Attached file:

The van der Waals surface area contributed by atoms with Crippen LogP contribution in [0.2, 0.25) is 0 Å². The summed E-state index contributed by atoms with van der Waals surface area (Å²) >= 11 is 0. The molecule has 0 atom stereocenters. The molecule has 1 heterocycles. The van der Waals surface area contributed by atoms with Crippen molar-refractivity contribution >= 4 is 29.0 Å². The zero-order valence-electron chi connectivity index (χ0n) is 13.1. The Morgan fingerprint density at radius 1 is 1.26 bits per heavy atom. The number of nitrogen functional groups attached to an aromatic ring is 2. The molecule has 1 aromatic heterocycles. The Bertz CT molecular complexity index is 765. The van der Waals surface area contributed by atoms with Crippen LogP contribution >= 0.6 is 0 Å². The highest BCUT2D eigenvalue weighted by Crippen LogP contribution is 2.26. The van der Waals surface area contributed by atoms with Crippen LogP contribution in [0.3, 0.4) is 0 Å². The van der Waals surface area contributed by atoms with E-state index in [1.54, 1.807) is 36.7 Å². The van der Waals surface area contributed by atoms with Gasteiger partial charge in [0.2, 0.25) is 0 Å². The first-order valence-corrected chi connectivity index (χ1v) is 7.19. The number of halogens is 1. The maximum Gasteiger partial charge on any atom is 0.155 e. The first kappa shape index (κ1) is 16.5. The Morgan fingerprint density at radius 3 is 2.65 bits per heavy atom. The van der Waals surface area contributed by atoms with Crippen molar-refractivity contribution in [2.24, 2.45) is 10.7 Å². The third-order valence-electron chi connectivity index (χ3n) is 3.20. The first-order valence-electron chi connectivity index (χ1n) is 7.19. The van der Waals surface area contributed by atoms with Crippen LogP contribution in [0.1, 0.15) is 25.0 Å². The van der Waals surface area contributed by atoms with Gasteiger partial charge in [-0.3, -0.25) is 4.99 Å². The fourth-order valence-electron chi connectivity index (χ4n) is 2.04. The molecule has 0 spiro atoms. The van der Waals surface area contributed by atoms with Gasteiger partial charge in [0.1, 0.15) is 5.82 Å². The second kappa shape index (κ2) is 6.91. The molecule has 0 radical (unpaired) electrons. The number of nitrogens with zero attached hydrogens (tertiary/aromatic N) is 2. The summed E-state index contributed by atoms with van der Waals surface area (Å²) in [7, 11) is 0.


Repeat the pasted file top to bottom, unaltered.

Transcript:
The van der Waals surface area contributed by atoms with Crippen LogP contribution in [0.2, 0.25) is 0 Å². The summed E-state index contributed by atoms with van der Waals surface area (Å²) >= 11 is 0. The molecule has 0 atom stereocenters. The molecule has 1 heterocycles. The van der Waals surface area contributed by atoms with Crippen molar-refractivity contribution >= 4 is 29.0 Å². The zero-order valence-electron chi connectivity index (χ0n) is 13.1. The Morgan fingerprint density at radius 1 is 1.26 bits per heavy atom. The number of nitrogen functional groups attached to an aromatic ring is 2. The molecule has 1 aromatic heterocycles. The Bertz CT molecular complexity index is 765. The van der Waals surface area contributed by atoms with Crippen LogP contribution >= 0.6 is 0 Å². The highest BCUT2D eigenvalue weighted by Crippen LogP contribution is 2.26. The van der Waals surface area contributed by atoms with Crippen LogP contribution in [0.3, 0.4) is 0 Å². The van der Waals surface area contributed by atoms with E-state index in [1.54, 1.807) is 36.7 Å². The van der Waals surface area contributed by atoms with Gasteiger partial charge in [0.2, 0.25) is 0 Å². The first-order valence-corrected chi connectivity index (χ1v) is 7.19. The number of halogens is 1. The maximum Gasteiger partial charge on any atom is 0.155 e. The first kappa shape index (κ1) is 16.5. The Morgan fingerprint density at radius 3 is 2.65 bits per heavy atom. The van der Waals surface area contributed by atoms with Crippen molar-refractivity contribution in [2.24, 2.45) is 10.7 Å². The third-order valence-electron chi connectivity index (χ3n) is 3.20. The first-order valence-electron chi connectivity index (χ1n) is 7.19. The van der Waals surface area contributed by atoms with Crippen LogP contribution in [0.1, 0.15) is 25.0 Å². The van der Waals surface area contributed by atoms with Gasteiger partial charge in [-0.3, -0.25) is 4.99 Å². The fourth-order valence-electron chi connectivity index (χ4n) is 2.04. The molecule has 0 spiro atoms. The van der Waals surface area contributed by atoms with Gasteiger partial charge in [0.1, 0.15) is 5.82 Å². The second kappa shape index (κ2) is 6.91. The molecule has 0 radical (unpaired) electrons. The number of nitrogens with zero attached hydrogens (tertiary/aromatic N) is 2. The summed E-state index contributed by atoms with van der Waals surface area (Å²) in [7, 11) is 0.